Free Trade Agreements, Customs Unions and all that…
A collective sigh of relief could be heard across the meat industry when a cliff-edge, no deal Brexit was avoided on 12 April. I have my views on whether Brexit is ‘a good thing’ or not but what we can all agree on is that a disorderly, no deal, Hard Brexit is a ‘bad thing’. Analysis carried out by the UECBV, the European Meat Trade Association estimates that it would lead to over 32,000 job losses across the EU industry and see a collapse in trade from the UK to the EU of over 50% for sheep and pigmeat and some 90% for beef with major financial consequences for all sectors.
If anything positive came out of those last anxious days it was the decisions made by the Commission’s Standing Committee on Plants, Animals, Food and Feed (SCoPAFF) formally listing the UK as a third country for all products of animal origin on the same animal health conditions as it currently enjoys as a Member State. This is on the basis of the maintenance of regulatory alignment for an initial period of at least 9 months.
This was essential as there had been concerns that if the UK failed to maintain its ‘A’ rating, additional conditions would apply such as a requirement for beef to have come from animals that have reacted negatively to a TB test carried out within 3 months before slaughter. This would have been a deal breaker and effectively stopped the beef export trade in its tracks.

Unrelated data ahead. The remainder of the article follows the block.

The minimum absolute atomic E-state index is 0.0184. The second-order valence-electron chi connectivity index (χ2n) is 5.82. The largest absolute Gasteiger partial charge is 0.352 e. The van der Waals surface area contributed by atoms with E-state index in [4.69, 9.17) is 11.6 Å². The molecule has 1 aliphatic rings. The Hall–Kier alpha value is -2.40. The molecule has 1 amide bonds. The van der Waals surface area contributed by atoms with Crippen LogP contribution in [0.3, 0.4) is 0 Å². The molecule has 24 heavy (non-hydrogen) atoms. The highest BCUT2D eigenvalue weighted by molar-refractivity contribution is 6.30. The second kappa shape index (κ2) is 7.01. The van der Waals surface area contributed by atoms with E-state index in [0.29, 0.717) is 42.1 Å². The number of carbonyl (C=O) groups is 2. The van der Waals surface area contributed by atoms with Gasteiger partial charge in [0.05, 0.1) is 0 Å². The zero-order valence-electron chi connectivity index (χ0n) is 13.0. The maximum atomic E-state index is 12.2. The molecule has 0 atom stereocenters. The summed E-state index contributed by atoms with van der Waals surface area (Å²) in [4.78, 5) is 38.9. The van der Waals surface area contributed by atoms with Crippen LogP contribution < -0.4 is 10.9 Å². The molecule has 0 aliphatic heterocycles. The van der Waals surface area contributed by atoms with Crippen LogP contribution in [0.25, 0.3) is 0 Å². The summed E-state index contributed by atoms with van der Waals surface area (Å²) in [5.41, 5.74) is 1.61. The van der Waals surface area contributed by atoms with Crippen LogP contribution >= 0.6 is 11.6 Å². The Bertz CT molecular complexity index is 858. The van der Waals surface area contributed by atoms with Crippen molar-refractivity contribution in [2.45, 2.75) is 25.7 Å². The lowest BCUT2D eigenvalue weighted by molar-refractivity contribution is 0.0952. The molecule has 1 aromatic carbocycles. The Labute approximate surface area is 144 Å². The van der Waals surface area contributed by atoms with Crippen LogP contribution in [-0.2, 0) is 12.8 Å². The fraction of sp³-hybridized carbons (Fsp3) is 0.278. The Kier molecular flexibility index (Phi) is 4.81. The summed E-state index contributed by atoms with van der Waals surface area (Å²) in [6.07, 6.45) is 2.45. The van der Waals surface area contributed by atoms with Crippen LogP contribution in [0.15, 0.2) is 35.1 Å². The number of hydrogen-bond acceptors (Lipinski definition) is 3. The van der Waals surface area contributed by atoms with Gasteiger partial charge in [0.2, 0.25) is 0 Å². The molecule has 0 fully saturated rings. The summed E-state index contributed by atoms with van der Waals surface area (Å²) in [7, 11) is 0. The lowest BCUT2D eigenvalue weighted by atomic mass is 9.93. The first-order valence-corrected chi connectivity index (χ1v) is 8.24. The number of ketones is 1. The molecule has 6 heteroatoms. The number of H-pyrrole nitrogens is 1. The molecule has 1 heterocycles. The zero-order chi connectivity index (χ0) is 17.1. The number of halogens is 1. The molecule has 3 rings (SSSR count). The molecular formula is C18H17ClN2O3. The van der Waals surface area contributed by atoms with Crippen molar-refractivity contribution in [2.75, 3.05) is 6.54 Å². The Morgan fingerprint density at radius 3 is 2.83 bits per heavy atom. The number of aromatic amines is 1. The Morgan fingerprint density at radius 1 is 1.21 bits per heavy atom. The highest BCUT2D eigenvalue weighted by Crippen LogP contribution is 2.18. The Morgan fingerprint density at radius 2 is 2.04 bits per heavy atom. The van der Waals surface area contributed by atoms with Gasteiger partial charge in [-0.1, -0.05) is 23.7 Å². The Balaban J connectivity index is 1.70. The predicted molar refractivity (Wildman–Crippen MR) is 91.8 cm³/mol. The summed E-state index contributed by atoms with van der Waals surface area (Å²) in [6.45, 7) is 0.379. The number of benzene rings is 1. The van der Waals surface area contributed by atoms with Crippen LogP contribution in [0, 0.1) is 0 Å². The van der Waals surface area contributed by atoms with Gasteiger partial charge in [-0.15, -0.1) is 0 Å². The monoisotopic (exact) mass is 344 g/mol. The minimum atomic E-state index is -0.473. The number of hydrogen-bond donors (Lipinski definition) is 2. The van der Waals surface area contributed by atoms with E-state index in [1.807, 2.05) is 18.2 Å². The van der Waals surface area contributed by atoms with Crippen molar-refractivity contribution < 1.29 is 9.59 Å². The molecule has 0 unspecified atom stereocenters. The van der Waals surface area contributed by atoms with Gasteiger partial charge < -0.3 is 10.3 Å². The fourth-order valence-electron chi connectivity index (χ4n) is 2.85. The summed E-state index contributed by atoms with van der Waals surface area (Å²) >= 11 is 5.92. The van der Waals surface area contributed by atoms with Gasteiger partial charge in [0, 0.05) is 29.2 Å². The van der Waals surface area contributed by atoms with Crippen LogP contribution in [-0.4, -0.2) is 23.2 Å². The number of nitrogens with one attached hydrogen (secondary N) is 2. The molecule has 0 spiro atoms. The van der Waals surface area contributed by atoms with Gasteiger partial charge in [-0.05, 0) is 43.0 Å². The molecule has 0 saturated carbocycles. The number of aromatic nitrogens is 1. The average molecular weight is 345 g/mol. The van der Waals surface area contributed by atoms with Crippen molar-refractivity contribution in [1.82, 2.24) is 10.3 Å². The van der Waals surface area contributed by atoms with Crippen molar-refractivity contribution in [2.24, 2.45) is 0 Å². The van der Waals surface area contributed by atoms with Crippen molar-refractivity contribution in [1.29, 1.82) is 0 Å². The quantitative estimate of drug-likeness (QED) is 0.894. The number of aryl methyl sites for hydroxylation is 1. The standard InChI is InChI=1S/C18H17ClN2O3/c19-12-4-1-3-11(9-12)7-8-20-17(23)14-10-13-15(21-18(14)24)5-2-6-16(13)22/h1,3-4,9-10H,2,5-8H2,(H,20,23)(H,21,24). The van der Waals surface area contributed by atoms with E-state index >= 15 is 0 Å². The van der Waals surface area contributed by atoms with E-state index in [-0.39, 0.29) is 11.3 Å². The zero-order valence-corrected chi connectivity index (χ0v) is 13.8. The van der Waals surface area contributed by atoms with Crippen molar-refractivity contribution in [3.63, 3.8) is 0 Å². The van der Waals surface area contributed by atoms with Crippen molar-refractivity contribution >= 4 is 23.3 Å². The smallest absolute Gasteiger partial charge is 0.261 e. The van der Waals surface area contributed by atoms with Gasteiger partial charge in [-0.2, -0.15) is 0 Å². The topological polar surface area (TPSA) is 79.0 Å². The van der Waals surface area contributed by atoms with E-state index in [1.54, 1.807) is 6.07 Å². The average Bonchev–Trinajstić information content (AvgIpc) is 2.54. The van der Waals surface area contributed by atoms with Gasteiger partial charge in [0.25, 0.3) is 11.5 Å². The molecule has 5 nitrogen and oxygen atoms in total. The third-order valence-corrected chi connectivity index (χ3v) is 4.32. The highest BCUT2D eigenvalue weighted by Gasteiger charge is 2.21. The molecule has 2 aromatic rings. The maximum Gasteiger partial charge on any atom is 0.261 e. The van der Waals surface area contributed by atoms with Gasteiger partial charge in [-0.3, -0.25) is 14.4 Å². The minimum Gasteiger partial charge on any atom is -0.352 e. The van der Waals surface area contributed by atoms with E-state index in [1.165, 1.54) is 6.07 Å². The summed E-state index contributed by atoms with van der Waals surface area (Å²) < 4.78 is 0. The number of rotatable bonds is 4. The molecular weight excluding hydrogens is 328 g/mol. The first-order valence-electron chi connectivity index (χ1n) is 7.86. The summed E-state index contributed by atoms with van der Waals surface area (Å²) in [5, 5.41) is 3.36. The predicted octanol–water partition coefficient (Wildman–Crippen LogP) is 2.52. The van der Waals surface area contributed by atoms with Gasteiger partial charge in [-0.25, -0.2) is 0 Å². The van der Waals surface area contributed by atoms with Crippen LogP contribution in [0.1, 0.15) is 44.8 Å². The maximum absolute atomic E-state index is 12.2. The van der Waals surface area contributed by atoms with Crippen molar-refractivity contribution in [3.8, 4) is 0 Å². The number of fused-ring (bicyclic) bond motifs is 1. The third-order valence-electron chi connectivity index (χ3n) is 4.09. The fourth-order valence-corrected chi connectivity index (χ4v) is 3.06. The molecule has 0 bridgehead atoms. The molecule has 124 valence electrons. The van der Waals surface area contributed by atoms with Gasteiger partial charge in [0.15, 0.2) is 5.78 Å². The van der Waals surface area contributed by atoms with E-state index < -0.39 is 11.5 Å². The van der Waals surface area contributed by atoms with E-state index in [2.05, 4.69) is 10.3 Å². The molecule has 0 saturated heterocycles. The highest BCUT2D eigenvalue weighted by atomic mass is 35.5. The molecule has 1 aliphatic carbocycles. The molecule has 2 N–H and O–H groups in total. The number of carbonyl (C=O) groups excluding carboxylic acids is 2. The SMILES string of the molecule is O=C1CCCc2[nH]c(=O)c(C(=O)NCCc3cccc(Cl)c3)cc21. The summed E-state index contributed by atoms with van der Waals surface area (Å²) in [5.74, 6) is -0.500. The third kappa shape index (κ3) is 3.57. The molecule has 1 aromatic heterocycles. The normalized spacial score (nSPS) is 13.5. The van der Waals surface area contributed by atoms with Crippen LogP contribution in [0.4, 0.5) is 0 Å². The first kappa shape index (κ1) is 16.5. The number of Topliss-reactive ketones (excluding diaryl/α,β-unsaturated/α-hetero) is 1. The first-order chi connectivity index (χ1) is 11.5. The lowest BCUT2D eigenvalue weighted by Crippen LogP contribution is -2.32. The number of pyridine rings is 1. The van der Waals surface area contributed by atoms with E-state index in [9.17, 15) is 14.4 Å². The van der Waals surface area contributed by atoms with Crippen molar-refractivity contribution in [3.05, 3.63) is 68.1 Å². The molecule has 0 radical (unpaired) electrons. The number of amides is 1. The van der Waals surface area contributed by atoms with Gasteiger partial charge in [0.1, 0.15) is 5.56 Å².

We can only hope that the prospects of an accidental no-deal Brexit have been finally averted though there are a few more banana skins in the path.
We can only hope that the prospects of an accidental no-deal Brexit have been finally averted though there are a few more banana skins in the path. A planned no-deal remains a risk. More likely is something that takes us beyond the existing Withdrawal Agreement and Political Declaration and seeks to more clearly define our future trading relationship with the EU.
Whatever the outcome, Brexit will bring with it additional trade friction. The issue is how this is mitigated in a way that remains politically acceptable. Setting no-deal / full WTO aside, a number of options are open, ranging from a Free Trade Agreement which can vary in its degree of freeness (sometime referred to as Canada +, ++, +++ etc.) to a Customs Union.
The option of an EU/UK FTA with no tariffs and no quantitative restrictions has already been offered and this would go far beyond any existing EU FTA. A Customs Union would reduce trade friction even further in areas such as rules of origin and customs procedures but problems with veterinary checks would remain.
And there’s the rub. To achieve relatively frictionless trade with the EU is not only a question of securing a Trade Deal but also one of reaching a sensible agreement on regulatory alignment.
At the upcoming BMPA members-only conference at Stationer’s Hall, London on 5 June 2019 we will be taking a closer look at these issues, what the consequences of the various trade agreement options are on trade friction and how regulatory alignment might work as well as looking at examples of how this already functions with some of the EU’s close trade partners.